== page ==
The French Economy Minister has demanded German relax its arms exports restrictions. The call comes after a German gun maker was fined for weapons exports to Mexico.

Activists stand in front of a tank and hold up signs reading stop exports of weapons to protest against plans of German military technology group Rheinmetall to built a tank factory in Turkey

French Economy Minister Bruno Le Maire said draft French-German arms export guidelines were needed for exports outside Europe so that both countries could be jointly “competitive and efficient,” in comments carried by Germany’s Welt am Sonntag newspaper on Sunday.

Last Thursday, a Stuttgart court fined gun maker Heckler & Koch €3.7 million ($4.2 million) for illegally exporting G36 assault rifles to the Mexican state of Guerrero, the scene of student murders and disappearances in 2014.

Le Maire told Welt: “It is useless to produce weapons through better cooperation between France and Germany if one is not in the position to export them.”

His remark follows criticism from France and Britain over Germany’s apparent backtracking amid longstanding joint military aviation projects such as the Eurofighter and Tornado.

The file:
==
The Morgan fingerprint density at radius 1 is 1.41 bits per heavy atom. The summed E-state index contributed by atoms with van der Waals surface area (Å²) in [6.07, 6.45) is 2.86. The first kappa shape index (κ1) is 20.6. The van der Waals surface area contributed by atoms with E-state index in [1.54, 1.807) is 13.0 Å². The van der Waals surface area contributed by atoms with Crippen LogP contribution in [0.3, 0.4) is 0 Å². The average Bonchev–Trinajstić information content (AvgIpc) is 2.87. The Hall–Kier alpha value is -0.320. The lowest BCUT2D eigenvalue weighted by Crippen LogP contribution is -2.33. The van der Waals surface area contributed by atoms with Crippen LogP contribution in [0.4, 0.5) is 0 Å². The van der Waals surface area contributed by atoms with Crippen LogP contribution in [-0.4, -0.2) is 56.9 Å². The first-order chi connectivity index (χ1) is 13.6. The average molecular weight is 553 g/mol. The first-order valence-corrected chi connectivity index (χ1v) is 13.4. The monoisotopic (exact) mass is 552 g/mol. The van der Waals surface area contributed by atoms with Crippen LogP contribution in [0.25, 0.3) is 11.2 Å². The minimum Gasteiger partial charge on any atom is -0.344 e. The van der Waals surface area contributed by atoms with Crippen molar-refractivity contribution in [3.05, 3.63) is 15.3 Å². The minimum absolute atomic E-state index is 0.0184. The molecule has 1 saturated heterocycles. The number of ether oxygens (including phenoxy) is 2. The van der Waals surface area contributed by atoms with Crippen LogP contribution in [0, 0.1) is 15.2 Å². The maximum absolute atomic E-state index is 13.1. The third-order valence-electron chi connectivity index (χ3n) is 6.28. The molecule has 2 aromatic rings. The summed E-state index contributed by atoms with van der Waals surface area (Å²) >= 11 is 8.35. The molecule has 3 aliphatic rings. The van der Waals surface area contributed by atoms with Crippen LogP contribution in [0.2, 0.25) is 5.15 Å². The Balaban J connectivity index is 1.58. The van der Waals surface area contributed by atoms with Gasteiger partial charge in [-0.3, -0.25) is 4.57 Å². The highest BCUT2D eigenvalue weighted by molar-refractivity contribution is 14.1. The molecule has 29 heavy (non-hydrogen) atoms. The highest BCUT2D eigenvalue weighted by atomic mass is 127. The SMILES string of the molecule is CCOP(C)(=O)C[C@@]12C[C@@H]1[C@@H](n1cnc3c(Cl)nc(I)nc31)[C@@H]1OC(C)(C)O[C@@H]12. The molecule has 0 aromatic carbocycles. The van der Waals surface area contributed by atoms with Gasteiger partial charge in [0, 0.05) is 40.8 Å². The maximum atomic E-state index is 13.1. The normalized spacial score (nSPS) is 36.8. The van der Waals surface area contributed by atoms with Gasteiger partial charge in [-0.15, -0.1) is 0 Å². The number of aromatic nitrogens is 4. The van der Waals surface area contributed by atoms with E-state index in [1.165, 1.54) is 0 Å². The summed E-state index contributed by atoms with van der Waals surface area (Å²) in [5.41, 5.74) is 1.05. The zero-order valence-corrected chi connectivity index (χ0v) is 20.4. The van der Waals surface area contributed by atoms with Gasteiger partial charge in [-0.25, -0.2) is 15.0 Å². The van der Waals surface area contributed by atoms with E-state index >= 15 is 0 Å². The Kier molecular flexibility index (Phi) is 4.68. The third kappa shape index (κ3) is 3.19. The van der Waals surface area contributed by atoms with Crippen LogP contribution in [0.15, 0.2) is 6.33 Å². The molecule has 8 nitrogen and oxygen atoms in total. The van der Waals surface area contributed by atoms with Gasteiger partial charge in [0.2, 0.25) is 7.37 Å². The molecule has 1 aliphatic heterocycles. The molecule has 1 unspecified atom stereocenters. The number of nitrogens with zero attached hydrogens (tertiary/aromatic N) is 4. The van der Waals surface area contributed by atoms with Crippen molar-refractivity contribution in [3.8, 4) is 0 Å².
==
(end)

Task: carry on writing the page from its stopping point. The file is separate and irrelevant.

Reacting to last year’s murder in Istanbul of Saudi journalist Jamal Khashoggi, Berlin in recent months said it would reject future arms export licenses to Riyadh and urged industry to refrain from delivery in the meantime.

Le Maire told the paper: “I would like to also remind [everyone] hat France has and will retain very strict rules for the export of weapons.”

“Our hope is that we will come to an agreement with Germany on this crucial point,” said Le Maire, adding that compromise was necessary given a weapons development passage was included in their recent treaty signed in Aachen.

Protecting the public in a “violent world” required that Germany and other European states invest more in defense and related innovation, he said.

At last week’s sentencing, veteran German anti-arms trade activist Jürgen Grässlin said the Stuttgart trial had revealed how ineffective Germany’s arms export controls had been.

Left party ex-parliamentarian and former UN weapons inspector Jan van Aken said the trial showed that “we have no way of prosecuting a company.”

Heckler & Koch was fined €3.7 million and two employees were given a mix of suspended terms, fines and community work, while several others, including a CEO, were acquitted.

Last Tuesday in Berlin, Le Maire and German Economy Minister Peter Altmaier outlined a joint industrial policy manifesto intended to boost innovative projects such as battery production for renewable energy capture and artificial intelligence.